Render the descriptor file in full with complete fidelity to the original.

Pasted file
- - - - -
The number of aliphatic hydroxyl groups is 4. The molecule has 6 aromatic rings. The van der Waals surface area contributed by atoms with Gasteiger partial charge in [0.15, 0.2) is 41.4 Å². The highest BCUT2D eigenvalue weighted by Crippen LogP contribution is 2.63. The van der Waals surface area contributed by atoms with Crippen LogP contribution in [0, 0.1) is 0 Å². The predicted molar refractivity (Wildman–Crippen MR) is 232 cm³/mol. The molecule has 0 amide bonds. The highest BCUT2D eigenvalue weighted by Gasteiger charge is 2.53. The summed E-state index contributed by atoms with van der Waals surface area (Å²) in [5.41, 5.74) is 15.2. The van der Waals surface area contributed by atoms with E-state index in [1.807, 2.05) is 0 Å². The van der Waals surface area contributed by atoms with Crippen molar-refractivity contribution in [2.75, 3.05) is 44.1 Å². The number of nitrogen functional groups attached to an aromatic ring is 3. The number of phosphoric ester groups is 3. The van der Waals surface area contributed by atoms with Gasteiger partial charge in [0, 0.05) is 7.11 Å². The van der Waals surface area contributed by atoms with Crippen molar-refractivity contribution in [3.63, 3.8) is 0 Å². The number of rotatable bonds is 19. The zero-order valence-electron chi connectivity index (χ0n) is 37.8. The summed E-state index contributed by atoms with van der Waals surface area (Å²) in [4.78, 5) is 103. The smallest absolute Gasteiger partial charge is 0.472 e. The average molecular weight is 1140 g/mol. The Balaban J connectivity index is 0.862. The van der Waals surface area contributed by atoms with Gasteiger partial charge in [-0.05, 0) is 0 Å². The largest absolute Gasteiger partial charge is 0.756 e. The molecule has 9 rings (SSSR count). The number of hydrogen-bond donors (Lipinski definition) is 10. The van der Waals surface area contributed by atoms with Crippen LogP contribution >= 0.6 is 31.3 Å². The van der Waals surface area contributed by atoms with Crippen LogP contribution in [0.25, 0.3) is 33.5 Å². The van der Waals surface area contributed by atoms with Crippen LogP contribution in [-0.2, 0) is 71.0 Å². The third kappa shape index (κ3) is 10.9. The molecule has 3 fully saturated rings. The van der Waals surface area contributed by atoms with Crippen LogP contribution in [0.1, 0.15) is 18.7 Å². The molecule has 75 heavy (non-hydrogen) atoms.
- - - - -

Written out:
The number of aliphatic hydroxyl groups is 4. The molecule has 6 aromatic rings. The van der Waals surface area contributed by atoms with Gasteiger partial charge in [0.15, 0.2) is 41.4 Å². The highest BCUT2D eigenvalue weighted by Crippen LogP contribution is 2.63. The van der Waals surface area contributed by atoms with Crippen LogP contribution in [0, 0.1) is 0 Å². The predicted molar refractivity (Wildman–Crippen MR) is 232 cm³/mol. The molecule has 0 amide bonds. The highest BCUT2D eigenvalue weighted by Gasteiger charge is 2.53. The summed E-state index contributed by atoms with van der Waals surface area (Å²) in [5.41, 5.74) is 15.2. The van der Waals surface area contributed by atoms with E-state index in [1.807, 2.05) is 0 Å². The van der Waals surface area contributed by atoms with Crippen molar-refractivity contribution in [2.75, 3.05) is 44.1 Å². The number of nitrogen functional groups attached to an aromatic ring is 3. The number of phosphoric ester groups is 3. The van der Waals surface area contributed by atoms with Gasteiger partial charge in [0, 0.05) is 7.11 Å². The van der Waals surface area contributed by atoms with Crippen molar-refractivity contribution in [3.63, 3.8) is 0 Å². The number of rotatable bonds is 19. The zero-order valence-electron chi connectivity index (χ0n) is 37.8. The summed E-state index contributed by atoms with van der Waals surface area (Å²) in [4.78, 5) is 103. The smallest absolute Gasteiger partial charge is 0.472 e. The average molecular weight is 1140 g/mol. The Balaban J connectivity index is 0.862. The van der Waals surface area contributed by atoms with Gasteiger partial charge in [-0.05, 0) is 0 Å². The largest absolute Gasteiger partial charge is 0.756 e. The molecule has 9 rings (SSSR count). The number of hydrogen-bond donors (Lipinski definition) is 10. The van der Waals surface area contributed by atoms with Crippen LogP contribution >= 0.6 is 31.3 Å². The van der Waals surface area contributed by atoms with Crippen LogP contribution in [0.25, 0.3) is 33.5 Å². The van der Waals surface area contributed by atoms with Crippen LogP contribution in [-0.2, 0) is 71.0 Å². The third kappa shape index (κ3) is 10.9. The molecule has 3 fully saturated rings. The van der Waals surface area contributed by atoms with Crippen LogP contribution in [0.1, 0.15) is 18.7 Å². The molecule has 75 heavy (non-hydrogen) atoms.